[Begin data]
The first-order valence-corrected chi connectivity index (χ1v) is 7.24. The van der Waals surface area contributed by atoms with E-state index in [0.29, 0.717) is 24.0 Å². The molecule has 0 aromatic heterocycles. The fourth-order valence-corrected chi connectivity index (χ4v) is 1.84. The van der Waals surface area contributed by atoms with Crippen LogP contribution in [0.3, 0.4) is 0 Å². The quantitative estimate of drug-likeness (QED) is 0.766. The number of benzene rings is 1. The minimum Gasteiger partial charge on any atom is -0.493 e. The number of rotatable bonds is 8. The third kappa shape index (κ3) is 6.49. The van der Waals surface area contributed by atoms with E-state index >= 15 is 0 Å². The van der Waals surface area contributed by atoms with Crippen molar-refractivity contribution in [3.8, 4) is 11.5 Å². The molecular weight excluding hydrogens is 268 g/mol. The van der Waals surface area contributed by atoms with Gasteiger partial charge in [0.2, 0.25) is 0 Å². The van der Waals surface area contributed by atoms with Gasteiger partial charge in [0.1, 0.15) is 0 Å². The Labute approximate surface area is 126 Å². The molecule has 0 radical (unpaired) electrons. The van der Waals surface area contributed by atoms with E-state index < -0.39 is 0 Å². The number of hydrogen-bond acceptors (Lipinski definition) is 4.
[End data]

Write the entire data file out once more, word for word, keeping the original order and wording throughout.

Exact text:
The first-order valence-corrected chi connectivity index (χ1v) is 7.24. The van der Waals surface area contributed by atoms with E-state index in [0.29, 0.717) is 24.0 Å². The molecule has 0 aromatic heterocycles. The fourth-order valence-corrected chi connectivity index (χ4v) is 1.84. The van der Waals surface area contributed by atoms with Crippen LogP contribution in [0.3, 0.4) is 0 Å². The quantitative estimate of drug-likeness (QED) is 0.766. The number of benzene rings is 1. The minimum Gasteiger partial charge on any atom is -0.493 e. The number of rotatable bonds is 8. The third kappa shape index (κ3) is 6.49. The van der Waals surface area contributed by atoms with E-state index >= 15 is 0 Å². The van der Waals surface area contributed by atoms with Crippen molar-refractivity contribution in [3.8, 4) is 11.5 Å². The molecular weight excluding hydrogens is 268 g/mol. The van der Waals surface area contributed by atoms with Gasteiger partial charge in [0.2, 0.25) is 0 Å². The van der Waals surface area contributed by atoms with Gasteiger partial charge in [0.1, 0.15) is 0 Å². The Labute approximate surface area is 126 Å². The molecule has 0 radical (unpaired) electrons. The van der Waals surface area contributed by atoms with E-state index < -0.39 is 0 Å². The number of hydrogen-bond acceptors (Lipinski definition) is 4.